It doesn't have to. The fact that it shows two markers, left and right of centre to be below the line would show a curve.
If not it would show flat and level.

It would be about half an inch drop of each marker left and right of the centre marker for a curve.
Where are you getting a half inch drop between the two markers left and right of center? 

Re: FE Experiment - Water Level
« Reply #40 on: July 07, 2021, 06:33:36 AM »
making it indistinguishable from a flat surface.


I think this is possible.  So to accommodate/test your proposed outcome we would simply NOT place the string over the interim poles (the poles other than the first, last, and center) and the string would drop below them - correct?

Isn't this all just a question of scale though? Do you really think there is no circular curved surface which would cause a gap between the taught string and the interim poles?

*

JJA

  • 6703
  • Math is math!
Re: FE Experiment - Water Level
« Reply #41 on: July 07, 2021, 07:05:16 AM »
making it indistinguishable from a flat surface.


I think this is possible.  So to accommodate/test your proposed outcome we would simply NOT place the string over the interim poles (the poles other than the first, last, and center) and the string would drop below them - correct?

Isn't this all just a question of scale though? Do you really think there is no circular curved surface which would cause a gap between the taught string and the interim poles?

This is not possible.  All physical strings, cables or threads will sag. There is no material that won't exhibit noticeable sag at 50, 100 or let alone 200 meters.

The entire basis of this experiment is flawed, not to mention several peoples lack of understanding how geometry works. There is not going to be a gap for a line running along the outside of a circle no matter how big or small. There would be a gap if the earth was a bowl.  If you think otherwise, please draw your own diagram.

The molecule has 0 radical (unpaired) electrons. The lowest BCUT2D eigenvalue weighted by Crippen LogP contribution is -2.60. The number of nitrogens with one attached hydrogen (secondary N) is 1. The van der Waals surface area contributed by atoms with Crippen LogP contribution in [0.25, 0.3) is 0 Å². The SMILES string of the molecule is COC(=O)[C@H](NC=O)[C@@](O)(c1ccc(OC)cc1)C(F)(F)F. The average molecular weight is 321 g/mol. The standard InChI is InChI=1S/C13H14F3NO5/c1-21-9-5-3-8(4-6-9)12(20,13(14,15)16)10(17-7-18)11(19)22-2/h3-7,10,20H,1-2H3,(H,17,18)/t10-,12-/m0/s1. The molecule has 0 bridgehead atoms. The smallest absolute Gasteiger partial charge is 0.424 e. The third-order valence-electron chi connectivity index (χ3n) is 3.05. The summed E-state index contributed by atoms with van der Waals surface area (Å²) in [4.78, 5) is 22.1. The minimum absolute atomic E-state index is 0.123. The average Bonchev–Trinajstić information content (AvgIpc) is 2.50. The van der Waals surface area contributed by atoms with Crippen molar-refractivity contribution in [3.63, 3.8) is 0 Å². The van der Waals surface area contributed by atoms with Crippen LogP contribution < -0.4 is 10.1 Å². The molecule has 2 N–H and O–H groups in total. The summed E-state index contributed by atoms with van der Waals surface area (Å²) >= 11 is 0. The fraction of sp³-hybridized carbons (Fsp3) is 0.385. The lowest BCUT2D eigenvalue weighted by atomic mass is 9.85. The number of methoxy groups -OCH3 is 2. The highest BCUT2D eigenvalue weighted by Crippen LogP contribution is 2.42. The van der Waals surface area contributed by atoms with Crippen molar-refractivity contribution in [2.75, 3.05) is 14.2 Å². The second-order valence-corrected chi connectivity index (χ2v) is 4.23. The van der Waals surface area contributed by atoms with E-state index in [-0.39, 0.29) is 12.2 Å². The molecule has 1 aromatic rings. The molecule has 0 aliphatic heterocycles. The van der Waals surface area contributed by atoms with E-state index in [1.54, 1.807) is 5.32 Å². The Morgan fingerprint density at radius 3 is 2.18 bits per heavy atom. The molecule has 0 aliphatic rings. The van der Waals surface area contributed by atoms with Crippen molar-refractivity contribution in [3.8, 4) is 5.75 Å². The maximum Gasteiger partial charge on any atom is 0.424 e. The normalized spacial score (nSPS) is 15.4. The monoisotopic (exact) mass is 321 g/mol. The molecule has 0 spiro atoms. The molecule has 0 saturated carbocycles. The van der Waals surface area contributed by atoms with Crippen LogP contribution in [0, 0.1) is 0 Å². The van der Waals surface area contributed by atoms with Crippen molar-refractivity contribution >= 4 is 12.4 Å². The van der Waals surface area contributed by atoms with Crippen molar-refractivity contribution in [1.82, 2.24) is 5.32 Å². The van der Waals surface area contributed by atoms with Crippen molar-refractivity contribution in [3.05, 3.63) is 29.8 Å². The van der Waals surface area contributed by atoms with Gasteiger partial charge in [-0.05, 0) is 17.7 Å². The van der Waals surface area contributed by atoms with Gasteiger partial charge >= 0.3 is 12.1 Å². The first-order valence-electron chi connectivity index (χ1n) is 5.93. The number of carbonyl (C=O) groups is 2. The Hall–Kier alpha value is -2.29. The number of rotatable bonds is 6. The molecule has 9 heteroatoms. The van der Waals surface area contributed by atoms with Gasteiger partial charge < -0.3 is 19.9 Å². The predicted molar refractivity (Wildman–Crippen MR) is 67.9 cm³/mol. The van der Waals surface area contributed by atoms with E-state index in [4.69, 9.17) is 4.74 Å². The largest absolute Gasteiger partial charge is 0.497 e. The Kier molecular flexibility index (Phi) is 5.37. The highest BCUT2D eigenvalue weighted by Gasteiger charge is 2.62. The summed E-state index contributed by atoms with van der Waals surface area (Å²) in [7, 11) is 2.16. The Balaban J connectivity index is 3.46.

*

Gumwars

  • 793
  • A poke in your eye good sir...
Re: FE Experiment - Water Level
« Reply #42 on: July 07, 2021, 07:37:25 AM »
John Davis posited a similar experiment and the same defect was noted. 

This all begs the question, did John or Scepti attempt the experiment posed?  John never came clean when pressed on this subject and I highly doubt sceptimatic will either.  If either had, as you pointed out, they'd quickly discover that no length of line, cable, or rope can be pulled taut enough, without breaking, to carry out this experiment. 
Quote from: Carl Sagan
We should endeavor to always keep an open mind, but not so open your brain falls out.

Re: FE Experiment - Water Level
« Reply #43 on: July 07, 2021, 08:11:36 AM »
Water level.

For a globe to work there must always be a water hump. Yes, a water HUMP from your vision at one point to an object over the calm water.

You do not need a laser if you have a frozen lake to use.
You can place 5 equal sized markers along a 201 metre line.
Attach the line exactly on top of the start and end markers.
Rest the line atop the central marker between the start and end markers.
If the Earth (water) is flat and level the string line should also be touching the tops of the other two markers left and right of centre.


If the string line does not touch the left and right of centre markers and those markers are below the line, then the argument for a globe is valid.


All it takes is for 3 honest people who want to find a truth to do this experiment.
One each end to ensure the string line is taut and a person to video that string line resting on centre and to verify whether left and right of centre have a string line touching or not touching.


Something like this.



Can you draw this "hump" into your marker diagram, I'm not seeing how your globe earth example causes marker 2 and 4 to dip below markers 1-3 and 3-5?

The experiment seems a bit pointless to me. On a curved surface, with the markers all at 90 degrees to the surface and then a string, which somehow won't sag, stretched across the 4 markers, so it rests on top of all 4, surely it will look like this, with no gaps, making it indistinguishable from a flat surface.



this is amazing!
sceppy another failed attempt at understanding circles?


https://mathworld.wolfram.com/ConcentricCircles.html

concentric circles.
not a complicated concept.

*

Stash

  • 11627
  • I am car!
Re: FE Experiment - Water Level
« Reply #44 on: July 07, 2021, 09:07:04 AM »
Skepti came clean over here:

Please accept my apologies. I totally messed up this explanation for the markers. I hold my hands up and accept it.

Sorry for the mess up, I meant to go the opposite way.
Call me whatever you want, I deserve it.